Kick Start Your Crisis Communications During the Golden Hour with Three Critical Steps.
By Nichole Culverwell, Chart. PR, MCIPR.
When considering best practice for handling a crisis, you may have heard the term ‘golden hour’.
The term originally referred to the period between a crisis occurring and the point at which the media came knocking on your door.
Of course nowadays, thanks to online news and social media, the golden hour is more like minutes.
But the fact remains that how you start your crisis management will set the tone of your campaign and can make a critical difference to how well your brand manages and survives the problem.
So, how can you make the most of the few minutes and hours at the very start of a crisis?
Step 1 – define the crisis
Firstly, recognise what constitutes a crisis versus a minor issue. It is highly emotive? Does it highlight an internal flaw or failing? Is it contentious, controversial or have a significant impact on stakeholders or the public? And, of course, is it likely to be of interest to the media, pressure groups and other influencers?
Knowing what problems you face and scoping out the consequences are vital first steps towards taking appropriate action.
Step 2 – start talking
Secondly, communicate what you know, as soon as you know it. Even if you don’t have all the answers. Tell the audience when you will update them again – and keep that promise, even if you still don’t have all the facts.
Simply stick to the facts and never embellish, make assumptions or speculate.
Keep communicating and remember the four Cs of every good crisis management statement:
- Care and concern for those/that affected
- Control of the situation
- Commitment to resolving
Step 3 – research and plan
Once you are on the front foot with your communications, it’s time to do more research and put a plan for next steps into place.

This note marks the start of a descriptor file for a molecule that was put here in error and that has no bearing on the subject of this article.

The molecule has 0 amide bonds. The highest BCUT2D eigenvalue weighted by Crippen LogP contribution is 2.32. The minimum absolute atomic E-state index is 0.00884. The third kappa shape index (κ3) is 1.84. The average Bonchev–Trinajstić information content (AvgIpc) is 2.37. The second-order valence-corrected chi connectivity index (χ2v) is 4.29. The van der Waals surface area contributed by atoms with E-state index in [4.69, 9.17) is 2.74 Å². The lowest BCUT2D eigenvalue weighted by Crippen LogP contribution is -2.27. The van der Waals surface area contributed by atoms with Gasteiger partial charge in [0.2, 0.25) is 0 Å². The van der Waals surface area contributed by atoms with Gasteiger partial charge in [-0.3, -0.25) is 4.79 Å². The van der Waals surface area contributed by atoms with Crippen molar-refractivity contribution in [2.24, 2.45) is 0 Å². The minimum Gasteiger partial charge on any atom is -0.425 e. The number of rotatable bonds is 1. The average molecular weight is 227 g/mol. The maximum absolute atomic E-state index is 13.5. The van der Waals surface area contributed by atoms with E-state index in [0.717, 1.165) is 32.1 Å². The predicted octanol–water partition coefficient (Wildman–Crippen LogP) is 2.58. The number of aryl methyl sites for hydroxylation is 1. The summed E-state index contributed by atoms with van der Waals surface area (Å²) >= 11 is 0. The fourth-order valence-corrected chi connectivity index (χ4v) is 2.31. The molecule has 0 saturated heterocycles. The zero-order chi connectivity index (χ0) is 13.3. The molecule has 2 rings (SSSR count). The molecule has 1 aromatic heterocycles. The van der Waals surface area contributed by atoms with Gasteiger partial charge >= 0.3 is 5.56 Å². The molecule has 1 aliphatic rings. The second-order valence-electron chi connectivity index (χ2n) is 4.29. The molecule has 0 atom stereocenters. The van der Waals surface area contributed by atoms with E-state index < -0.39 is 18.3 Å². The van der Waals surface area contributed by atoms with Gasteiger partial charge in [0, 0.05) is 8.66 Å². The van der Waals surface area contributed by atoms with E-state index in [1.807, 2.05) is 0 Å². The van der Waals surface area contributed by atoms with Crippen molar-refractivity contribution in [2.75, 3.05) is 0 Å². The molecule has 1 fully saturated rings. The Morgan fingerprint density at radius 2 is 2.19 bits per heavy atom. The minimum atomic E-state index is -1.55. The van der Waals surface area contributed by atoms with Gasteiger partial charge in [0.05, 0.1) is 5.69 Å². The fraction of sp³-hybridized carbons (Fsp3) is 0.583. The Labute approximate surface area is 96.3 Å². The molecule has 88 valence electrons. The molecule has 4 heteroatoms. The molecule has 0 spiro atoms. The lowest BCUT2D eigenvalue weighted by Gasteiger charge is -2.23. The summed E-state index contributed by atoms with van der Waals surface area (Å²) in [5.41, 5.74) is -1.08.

Consider the likely consequences, how stakeholders, the industry and your audience will respond and the short, mid and long-term effects of this issue on your organisation and its publics. Try to expect the unexpected and consider worst-case scenarios.
Plan your responses and start work on actions to mitigate the issue as soon as possible.
Crisis planning for better crisis management
Of course, crisis management and your response to the golden hour becomes much easier if you have the right crisis communications plans in place.
Crisis communications planning means you’ll have looked at the risk scenarios, considered how they might play out and the potential consequences. You’ll have identified your issues management team (IMT), have pre-prepared statements to hand, lists of relevant media and stakeholders and an agreed plan of action.
Crisis planning means you tackle the issue on the front foot, helping your organisation to manage and recover from the crisis more quickly and efficiently, minimising the reputational damage and the impact on your bottom line.
Talk to Black Vanilla about crisis communications planning – we can help you make the most of that golden hour: firstname.lastname@example.org